Save 51% on your subscription
Plus, receive a copy of Good Food's Homemade Christmas
Heat oven to 180C/160C fan/gas 4. Grease two 20cm cake tins (one should be at least 8cm deep) with oil, and line the base and sides with baking parchment. Tip the egg yolks, caster sugar and vanilla into a large bowl, and the egg whites into a second large bowl. Combine the flour, almonds and 1 /4 tsp salt in a third bowl.
Using an electric hand whisk, beat the egg whites until doubled in size and holding soft peaks. Transfer the beaters to the egg yolk bowl (no need to clean the beaters first) and whisk until the mixture is thick and pale. Lift the beaters and drizzle the mixture around the bowl – a ribbon should sit on the surface for 2-3 secs.
With a large metal spoon, transfer a spoonful of egg white to the yolks, and mix to loosen the consistency. Add the remaining whites and gently fold into the yolks, trying to retain as much volume as possible. Stop before the mixture is totally combined. Sprinkle the flour and almond mixture evenly over the surface, then drizzle the cooled butter around the edge of the bowl. Fold everything together until just combined, making sure you scoop the spoon right down to the bottom of the bowl to catch the butter and any pockets of flour. Divide the mixture between the cake tins, level the surfaces, then bake on the middle shelf of the oven for 22-25 mins. Test the cakes are done by inserting a skewer into the centre – it should come out clean. Cool in their tins on a wire rack for 30 mins, then remove the tins and parchment, and leave to cool completely.
Boil the kettle. Put the gelatine in a bowl of cold water and set aside to soften. Pour 150ml cream and 50ml hot water into a saucepan. Add the matcha powder and whisk over a gentle heat until well combined and steaming. Remove from the heat. Squeeze the water from the gelatine leaves and add them, one by one, to the hot matcha cream, whisking until they’re dissolved. Pour the warm cream into a bowl and put in the fridge to cool to room temperature – don’t leave it too long or the gelatine will set.
Line the deepest of your 20cm cake tins with a double layer of cling film, ensuring the sides are well covered. Put one of the sponges in the tin, flattest-side down. Pour the remaining 450ml cream into a bowl and add the icing sugar. Whip until the cream is holding soft peaks, then fold through the cooled matcha cream. Scrape the cream into the cake tin and level the surface. Put the remaining sponge on top, flattest-side facing up, pushing the sponge gently into the cream. Wrap the tin in cling film and chill for at least 4 hrs.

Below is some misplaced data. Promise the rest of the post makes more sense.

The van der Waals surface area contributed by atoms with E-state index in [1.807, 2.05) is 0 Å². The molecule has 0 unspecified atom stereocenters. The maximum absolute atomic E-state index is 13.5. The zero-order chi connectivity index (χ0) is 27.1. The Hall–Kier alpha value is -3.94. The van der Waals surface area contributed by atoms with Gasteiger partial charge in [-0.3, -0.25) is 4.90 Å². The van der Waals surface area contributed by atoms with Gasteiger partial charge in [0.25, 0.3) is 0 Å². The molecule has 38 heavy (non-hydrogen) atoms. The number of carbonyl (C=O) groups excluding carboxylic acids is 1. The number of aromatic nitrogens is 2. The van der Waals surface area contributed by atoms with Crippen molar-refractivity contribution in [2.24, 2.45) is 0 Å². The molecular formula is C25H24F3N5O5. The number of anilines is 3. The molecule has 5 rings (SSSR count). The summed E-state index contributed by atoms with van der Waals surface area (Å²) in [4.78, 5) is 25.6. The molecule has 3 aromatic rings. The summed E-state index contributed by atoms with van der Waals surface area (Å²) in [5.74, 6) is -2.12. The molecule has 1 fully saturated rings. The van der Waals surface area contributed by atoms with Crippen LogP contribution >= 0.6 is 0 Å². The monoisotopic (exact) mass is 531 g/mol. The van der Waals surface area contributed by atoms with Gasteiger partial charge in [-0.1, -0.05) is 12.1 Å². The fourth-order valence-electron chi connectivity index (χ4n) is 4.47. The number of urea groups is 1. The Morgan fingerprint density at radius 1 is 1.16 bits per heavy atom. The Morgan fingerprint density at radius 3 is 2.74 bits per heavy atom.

Put the cream, chocolate and matcha powder in a saucepan and heat very gently, stirring until the chocolate has melted and the matcha is well mixed in. Set aside to cool and thicken for 10 mins. Remove the cake from the fridge and unwrap the tin. Invert the cake onto a cake stand or plate and remove from the tin and the cling film. Using a palette knife held at a 90-degree angle to the side of the cake, scrape around the edge to remove any excess mousse and give the cake a smooth finish. Using baking parchment, create a tight collar, sitting about 2cm taller than the cake. Pour the cooled chocolate glaze over the top, smoothing it to the edge – the collar should prevent it from dribbling down the sides. Chill for 30 mins more, or for up to 24 hrs.
Carefully pull off the parchment collar. Hold a chopping board (or another object with a straight edge) over half the cake and dust the exposed surface with icing sugar. Arrange fresh cherries and cherry blossom or another edible flower on top, if you like, and serve immediately.